Computer Science 381
Programming Unix in C

Winter Immersion 2016, The College of Saint Rose

Lab 8: "Object-Oriented" C
Due: Friday, January 8, 2016

In this lab, you will see how to develop a data structure in C using a somewhat "object-oriented" methodology, despite the lack of language features to support object orientation.

Previous Example Revisited

One of the last lab's examples demonstrates this: the ratio.h and ratio.c files.

The structure definition and the four functions provide similar capabilities to a class in a language like Java. The fields of the structure are like instance variables of a Java class (though they would be more like public rather than the preferred protected or private instance variables). The create_ratio function plays the role of a constructor. The other functions are like the methods of a class.

Notice, however, that we have no mechanism for real data hiding. Anyone with access to a pointer to a ratio can access and modify the data fields. In fact, with the ability to use casts, we could treat the memory that was allocated as a ratio in completely unexpected (and likely incorrect) ways.

Also, all calls to functions that operate on a ratio must take the ratio as a parameter. So what would be something like


in an object-oriented language would be


here. This is what actually happens behind the scenes with real objects.

Practice Program: Add a function print_ratio_mixed to ratio.c and a function prototype to ratio.h that will print a ratio as a mixed number. For example, if the numerator field is 8 and the denominator field is 3, it would print as "2 2/3" instead of "8/3". (5 points)

A More Complex Example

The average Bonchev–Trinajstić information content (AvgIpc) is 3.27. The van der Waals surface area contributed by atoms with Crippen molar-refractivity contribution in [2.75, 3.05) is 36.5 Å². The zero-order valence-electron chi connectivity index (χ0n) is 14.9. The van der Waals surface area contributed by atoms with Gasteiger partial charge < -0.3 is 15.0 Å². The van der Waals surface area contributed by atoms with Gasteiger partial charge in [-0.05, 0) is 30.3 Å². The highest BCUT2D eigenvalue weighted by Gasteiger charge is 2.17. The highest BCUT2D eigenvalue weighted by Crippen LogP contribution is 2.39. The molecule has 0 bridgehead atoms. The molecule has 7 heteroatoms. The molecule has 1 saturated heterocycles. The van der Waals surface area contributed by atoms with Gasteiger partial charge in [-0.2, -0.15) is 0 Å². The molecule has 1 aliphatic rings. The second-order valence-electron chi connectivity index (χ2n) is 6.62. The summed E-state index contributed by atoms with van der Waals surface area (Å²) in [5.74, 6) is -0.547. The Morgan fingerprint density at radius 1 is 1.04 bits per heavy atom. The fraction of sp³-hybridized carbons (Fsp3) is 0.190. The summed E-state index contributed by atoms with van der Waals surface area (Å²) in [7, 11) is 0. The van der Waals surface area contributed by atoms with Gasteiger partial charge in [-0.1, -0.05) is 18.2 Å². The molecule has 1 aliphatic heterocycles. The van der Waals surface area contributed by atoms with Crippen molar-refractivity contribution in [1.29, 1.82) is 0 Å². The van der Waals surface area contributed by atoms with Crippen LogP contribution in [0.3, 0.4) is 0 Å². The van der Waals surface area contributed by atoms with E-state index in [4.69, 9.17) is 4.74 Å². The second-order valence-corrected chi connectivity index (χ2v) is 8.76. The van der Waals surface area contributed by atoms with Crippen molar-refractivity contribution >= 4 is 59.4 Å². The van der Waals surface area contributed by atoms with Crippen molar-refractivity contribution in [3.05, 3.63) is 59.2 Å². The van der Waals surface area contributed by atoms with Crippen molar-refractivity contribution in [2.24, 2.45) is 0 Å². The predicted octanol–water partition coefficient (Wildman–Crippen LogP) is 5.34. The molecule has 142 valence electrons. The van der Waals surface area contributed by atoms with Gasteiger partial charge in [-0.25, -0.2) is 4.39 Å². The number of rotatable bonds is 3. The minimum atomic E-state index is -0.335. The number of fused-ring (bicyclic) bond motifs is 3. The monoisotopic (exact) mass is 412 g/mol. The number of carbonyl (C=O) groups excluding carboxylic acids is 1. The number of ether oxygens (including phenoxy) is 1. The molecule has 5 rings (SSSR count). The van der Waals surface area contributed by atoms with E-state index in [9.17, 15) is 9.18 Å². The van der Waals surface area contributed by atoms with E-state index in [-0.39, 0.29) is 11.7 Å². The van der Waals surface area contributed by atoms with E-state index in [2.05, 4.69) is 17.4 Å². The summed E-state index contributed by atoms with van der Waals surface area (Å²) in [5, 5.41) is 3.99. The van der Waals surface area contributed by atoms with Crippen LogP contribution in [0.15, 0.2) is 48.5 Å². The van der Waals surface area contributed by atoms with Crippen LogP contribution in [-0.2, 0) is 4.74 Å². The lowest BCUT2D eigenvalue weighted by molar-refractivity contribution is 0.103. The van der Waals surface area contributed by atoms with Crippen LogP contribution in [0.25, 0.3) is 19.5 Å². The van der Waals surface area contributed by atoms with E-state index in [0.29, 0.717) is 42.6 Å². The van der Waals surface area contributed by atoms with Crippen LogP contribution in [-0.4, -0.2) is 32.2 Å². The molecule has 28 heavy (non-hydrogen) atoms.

Consider this example, which is an implementation of a singly-linked list structure that holds int values.

See Example:

Study this code to make sure you know how it works.

Question 1: Briefly explain why it is important to provide separate .h and .c files for an implementation of a data structure such as this. (4 points)

Question 2: Draw a memory diagram showing the state of the program's memory just before it executes the printf statement at line 68 of slltest.c. Differentiate between stack variables (the contents of parameters and/or local variables of functions in execution) and heap variables (everything allocated with malloc). (6 points)

Programming Assignment: A C Q

Develop a queue structure and corresponding functions to operate on queues in C that hold int values. Include an approrpriate header file, implementation file, and a separate file with a main function that tests your implementation. Also include a Makefile that compiles your queue implementation and your testing code.

Recall that a queue is a first-in, first-out structure that should be able to be constructed, enqueue elements, dequeue elements, and answer whether it is currently empty. You should also be able to deallocate the queue.

This program and its Makefile are worth 25 points.

The executable for the reference solution to this program is available on mogul in /home/cs381/labs/ooc.


Please submit all required files as email attachments to terescoj AT by Friday, January 8, 2016. Be sure to check that you have used the correct file names and that your submission matches all of the submission guidelines listed on the course home page. In order to email your files, you will need to transfer them from mogul to the computer from which you wish to send the email. There are a number of options, including the sftp command from the Mac command line.


Grading Breakdown

print_ratio_mixed function 5 points
Lab questions 10 points
int queue correctness 15 points
int queue error checking 2 points
int queue memory management 2 points
int queue documentation 3 points
int queue style 2 points
Makefile for queue program 1 point